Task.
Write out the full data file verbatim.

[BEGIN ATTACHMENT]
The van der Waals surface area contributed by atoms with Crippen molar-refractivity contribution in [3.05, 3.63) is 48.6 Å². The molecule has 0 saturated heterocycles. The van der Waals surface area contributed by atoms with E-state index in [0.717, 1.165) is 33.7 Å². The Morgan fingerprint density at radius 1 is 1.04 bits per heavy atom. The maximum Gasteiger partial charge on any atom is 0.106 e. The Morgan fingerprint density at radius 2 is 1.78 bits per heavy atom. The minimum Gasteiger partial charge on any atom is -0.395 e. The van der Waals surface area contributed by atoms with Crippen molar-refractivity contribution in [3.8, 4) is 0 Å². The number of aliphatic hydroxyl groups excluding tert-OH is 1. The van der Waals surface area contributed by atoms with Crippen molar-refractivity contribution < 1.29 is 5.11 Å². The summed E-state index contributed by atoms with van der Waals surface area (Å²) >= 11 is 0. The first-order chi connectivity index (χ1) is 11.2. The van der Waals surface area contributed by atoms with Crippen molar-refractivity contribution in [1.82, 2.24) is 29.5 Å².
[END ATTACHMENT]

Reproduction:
The van der Waals surface area contributed by atoms with Crippen molar-refractivity contribution in [3.05, 3.63) is 48.6 Å². The molecule has 0 saturated heterocycles. The van der Waals surface area contributed by atoms with E-state index in [0.717, 1.165) is 33.7 Å². The Morgan fingerprint density at radius 1 is 1.04 bits per heavy atom. The maximum Gasteiger partial charge on any atom is 0.106 e. The Morgan fingerprint density at radius 2 is 1.78 bits per heavy atom. The minimum Gasteiger partial charge on any atom is -0.395 e. The van der Waals surface area contributed by atoms with Crippen molar-refractivity contribution in [3.8, 4) is 0 Å². The number of aliphatic hydroxyl groups excluding tert-OH is 1. The van der Waals surface area contributed by atoms with Crippen molar-refractivity contribution < 1.29 is 5.11 Å². The summed E-state index contributed by atoms with van der Waals surface area (Å²) >= 11 is 0. The first-order chi connectivity index (χ1) is 11.2. The van der Waals surface area contributed by atoms with Crippen molar-refractivity contribution in [1.82, 2.24) is 29.5 Å².